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Re: raised hands, keeping them on their toes (too funny)


From: Christine Besack (mrsbeeswax_at_TeacherArtExchange)
Date: Sun Feb 23 2003 - 02:39:11 PST

Hi All,
(and Mark) Teaching elementary art, I have gone back to raining hands to give answers, the ones who shout out never give the shyer ones a chance to be heard. It also keeps my sanity and ears intact !
An ADD/ADHD student can get really lost in a room of multiple shouting answers. (too confusing )

I love it when you call on a student(without hand up ) to supply the answer and they shoot back with
" but I didn't have my hand up !!! " (all perplexed looking)
I answer back "but that's why I want you to think about it and try an answer"
I agree that the teacher's response to incorrect answers is critical, to helping a student see that it's ok to try !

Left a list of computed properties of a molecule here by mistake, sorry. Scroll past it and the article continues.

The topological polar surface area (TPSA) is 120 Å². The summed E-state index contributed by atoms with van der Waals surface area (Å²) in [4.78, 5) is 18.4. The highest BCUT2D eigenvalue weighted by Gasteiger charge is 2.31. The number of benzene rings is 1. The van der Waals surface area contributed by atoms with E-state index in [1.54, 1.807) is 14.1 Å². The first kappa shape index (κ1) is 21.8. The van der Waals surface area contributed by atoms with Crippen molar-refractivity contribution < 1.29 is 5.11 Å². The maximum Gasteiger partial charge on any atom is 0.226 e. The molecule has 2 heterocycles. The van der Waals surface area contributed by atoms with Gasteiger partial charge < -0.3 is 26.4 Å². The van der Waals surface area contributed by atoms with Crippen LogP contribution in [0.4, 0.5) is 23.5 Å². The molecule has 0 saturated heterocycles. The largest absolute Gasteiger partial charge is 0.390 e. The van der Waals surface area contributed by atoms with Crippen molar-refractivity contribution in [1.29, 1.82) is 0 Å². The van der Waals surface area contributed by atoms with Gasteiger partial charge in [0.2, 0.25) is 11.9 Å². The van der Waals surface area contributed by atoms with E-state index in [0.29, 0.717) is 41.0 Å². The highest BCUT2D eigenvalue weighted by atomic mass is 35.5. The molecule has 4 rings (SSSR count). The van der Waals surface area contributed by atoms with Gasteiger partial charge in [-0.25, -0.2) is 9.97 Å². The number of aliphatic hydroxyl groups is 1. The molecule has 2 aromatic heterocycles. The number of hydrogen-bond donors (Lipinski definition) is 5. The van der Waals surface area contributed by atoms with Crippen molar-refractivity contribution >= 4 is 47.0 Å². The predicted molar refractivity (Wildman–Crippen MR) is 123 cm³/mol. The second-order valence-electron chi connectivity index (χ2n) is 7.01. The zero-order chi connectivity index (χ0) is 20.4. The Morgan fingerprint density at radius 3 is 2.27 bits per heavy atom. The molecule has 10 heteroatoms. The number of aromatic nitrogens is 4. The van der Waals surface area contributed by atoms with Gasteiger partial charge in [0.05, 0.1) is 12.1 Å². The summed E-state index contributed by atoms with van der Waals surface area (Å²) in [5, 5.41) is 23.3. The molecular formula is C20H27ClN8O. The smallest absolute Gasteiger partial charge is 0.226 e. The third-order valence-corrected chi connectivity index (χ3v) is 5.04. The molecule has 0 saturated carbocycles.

The ones that I shoot down are the totally goofy responses to get a laugh out of the rest of their "buddies"
"no it's not funny, it's just rude"
That usually nips the class clown in the bud and gets them to try a real answer most of the time.
I tell them to give their brain some exercise, the old "use it or lose it" line :)

Great discussion !
 Christine Besack :)
  ----- Original Message -----
  From: Mark Alexander
  To: ArtsEdNet Talk
  Sent: Saturday, February 22, 2003 7:43 PM
  Subject: Re: raised hands

  I do request handraising, as it helps control the chaos in priary grades. However, I often call of those who do not have their hands up. Keeps 'em on their toes. Of course I am careful with this, since I don't want anyone to be embarrassed, and only use it when of when I'm looking for something where there is not going to be a wrong answer, such as in a brainstorm session, or sometimes when the information I'm looking for is review, and they all should have ingrained anyway. I think the teacher's response to wrong answers is as important as the proceedure the students are asked to follow to answer a question. For example, I might respond to a particularly inventive or witty response, "Wow! That would be really cool, wouldn't it?" or maybe, "I sure wish that were correct, but it isn't. Anyone care to help him/her out here?"


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